Stone Court, and all other business. But I must give it up."
A sharp certainty entered like a stab into Bulstrode's soul.
"This is sudden, Mr Garth," was all he could say at first.
"It is," said Caleb; "but it is quite fixed. I must give it up."
He spoke with a firmness which was very gentle, and yet he could see that Bulstrode seemed to cower under that gentleness, his face looking dried and his eyes swerving away from the glance which rested on him. Caleb felt a deep pity for him, but he could have used no pretexts to account for his resolve, even if they would have been of any use.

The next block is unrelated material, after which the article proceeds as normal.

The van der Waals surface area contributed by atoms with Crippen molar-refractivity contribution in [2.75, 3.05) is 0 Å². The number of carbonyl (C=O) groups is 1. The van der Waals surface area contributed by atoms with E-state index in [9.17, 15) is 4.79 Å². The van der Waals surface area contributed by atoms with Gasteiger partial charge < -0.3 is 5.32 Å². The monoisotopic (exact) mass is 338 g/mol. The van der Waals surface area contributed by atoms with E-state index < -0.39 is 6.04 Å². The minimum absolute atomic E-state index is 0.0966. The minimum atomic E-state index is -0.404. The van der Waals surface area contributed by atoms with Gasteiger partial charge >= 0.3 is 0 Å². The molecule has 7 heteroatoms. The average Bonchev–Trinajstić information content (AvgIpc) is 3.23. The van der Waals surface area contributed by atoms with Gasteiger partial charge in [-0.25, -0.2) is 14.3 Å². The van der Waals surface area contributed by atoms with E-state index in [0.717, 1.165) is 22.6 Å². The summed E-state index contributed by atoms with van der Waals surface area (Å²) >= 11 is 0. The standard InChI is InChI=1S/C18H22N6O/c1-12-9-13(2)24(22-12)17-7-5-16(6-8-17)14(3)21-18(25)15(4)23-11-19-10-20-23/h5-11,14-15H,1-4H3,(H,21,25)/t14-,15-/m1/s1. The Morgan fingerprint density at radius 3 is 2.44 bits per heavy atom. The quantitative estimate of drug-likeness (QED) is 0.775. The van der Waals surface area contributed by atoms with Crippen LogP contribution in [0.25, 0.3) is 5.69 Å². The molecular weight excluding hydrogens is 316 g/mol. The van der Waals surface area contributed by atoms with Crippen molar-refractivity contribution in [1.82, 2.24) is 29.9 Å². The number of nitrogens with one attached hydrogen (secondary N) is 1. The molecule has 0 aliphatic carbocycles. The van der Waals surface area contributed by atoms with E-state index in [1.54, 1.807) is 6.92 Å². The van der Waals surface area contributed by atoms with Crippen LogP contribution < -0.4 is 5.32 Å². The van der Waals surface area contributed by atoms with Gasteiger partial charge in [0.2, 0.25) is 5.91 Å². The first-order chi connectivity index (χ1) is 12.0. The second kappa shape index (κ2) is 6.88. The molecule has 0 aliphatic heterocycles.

"You have been led to this, I apprehend, by some slanders concerning me uttered by that unhappy creature," said Bulstrode, anxious now to know the utmost.
"That is true. I can't deny that I act upon what I heard from him."
"You are a conscientious man, Mr Garth—a man, I trust, who feels himself accountable to God. You would not wish to injure me by being too ready to believe a slander," said Bulstrode, casting about for pleas that might be adapted to